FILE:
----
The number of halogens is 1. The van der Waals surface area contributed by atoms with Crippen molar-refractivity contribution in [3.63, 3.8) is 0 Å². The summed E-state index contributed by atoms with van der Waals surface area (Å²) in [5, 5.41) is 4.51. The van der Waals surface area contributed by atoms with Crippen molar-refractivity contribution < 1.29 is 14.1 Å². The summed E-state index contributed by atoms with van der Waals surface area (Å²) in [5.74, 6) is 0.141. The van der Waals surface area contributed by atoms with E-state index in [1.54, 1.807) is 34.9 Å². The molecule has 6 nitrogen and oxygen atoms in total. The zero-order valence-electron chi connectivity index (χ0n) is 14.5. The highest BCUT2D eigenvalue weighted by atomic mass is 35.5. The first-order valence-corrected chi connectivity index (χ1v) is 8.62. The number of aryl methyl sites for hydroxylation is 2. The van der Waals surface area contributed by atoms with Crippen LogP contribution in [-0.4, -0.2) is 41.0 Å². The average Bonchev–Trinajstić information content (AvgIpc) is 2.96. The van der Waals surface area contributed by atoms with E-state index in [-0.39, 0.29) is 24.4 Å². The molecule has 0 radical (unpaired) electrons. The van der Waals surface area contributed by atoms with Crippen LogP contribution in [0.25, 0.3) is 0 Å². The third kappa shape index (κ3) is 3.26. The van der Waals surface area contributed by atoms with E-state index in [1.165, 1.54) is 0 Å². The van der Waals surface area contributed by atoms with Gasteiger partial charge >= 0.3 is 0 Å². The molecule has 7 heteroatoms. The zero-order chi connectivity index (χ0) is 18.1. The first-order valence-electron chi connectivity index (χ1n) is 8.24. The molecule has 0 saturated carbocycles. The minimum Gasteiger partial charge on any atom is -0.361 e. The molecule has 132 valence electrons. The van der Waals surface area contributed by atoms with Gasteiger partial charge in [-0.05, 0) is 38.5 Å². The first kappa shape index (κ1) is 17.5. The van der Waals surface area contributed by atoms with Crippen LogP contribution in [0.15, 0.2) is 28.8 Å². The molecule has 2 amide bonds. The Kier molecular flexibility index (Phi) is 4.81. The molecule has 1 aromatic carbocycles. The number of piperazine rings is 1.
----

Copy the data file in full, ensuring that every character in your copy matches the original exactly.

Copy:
The number of halogens is 1. The van der Waals surface area contributed by atoms with Crippen molar-refractivity contribution in [3.63, 3.8) is 0 Å². The summed E-state index contributed by atoms with van der Waals surface area (Å²) in [5, 5.41) is 4.51. The van der Waals surface area contributed by atoms with Crippen molar-refractivity contribution < 1.29 is 14.1 Å². The summed E-state index contributed by atoms with van der Waals surface area (Å²) in [5.74, 6) is 0.141. The van der Waals surface area contributed by atoms with E-state index in [1.54, 1.807) is 34.9 Å². The molecule has 6 nitrogen and oxygen atoms in total. The zero-order valence-electron chi connectivity index (χ0n) is 14.5. The highest BCUT2D eigenvalue weighted by atomic mass is 35.5. The first-order valence-corrected chi connectivity index (χ1v) is 8.62. The number of aryl methyl sites for hydroxylation is 2. The van der Waals surface area contributed by atoms with Crippen LogP contribution in [-0.4, -0.2) is 41.0 Å². The average Bonchev–Trinajstić information content (AvgIpc) is 2.96. The van der Waals surface area contributed by atoms with E-state index in [-0.39, 0.29) is 24.4 Å². The molecule has 0 radical (unpaired) electrons. The van der Waals surface area contributed by atoms with Crippen LogP contribution in [0.25, 0.3) is 0 Å². The third kappa shape index (κ3) is 3.26. The van der Waals surface area contributed by atoms with E-state index in [1.165, 1.54) is 0 Å². The van der Waals surface area contributed by atoms with Gasteiger partial charge >= 0.3 is 0 Å². The molecule has 7 heteroatoms. The zero-order chi connectivity index (χ0) is 18.1. The first-order valence-electron chi connectivity index (χ1n) is 8.24. The molecule has 0 saturated carbocycles. The minimum Gasteiger partial charge on any atom is -0.361 e. The molecule has 132 valence electrons. The van der Waals surface area contributed by atoms with Gasteiger partial charge in [-0.05, 0) is 38.5 Å². The first kappa shape index (κ1) is 17.5. The van der Waals surface area contributed by atoms with Crippen LogP contribution in [0.15, 0.2) is 28.8 Å². The molecule has 2 amide bonds. The Kier molecular flexibility index (Phi) is 4.81. The molecule has 1 aromatic carbocycles. The number of piperazine rings is 1.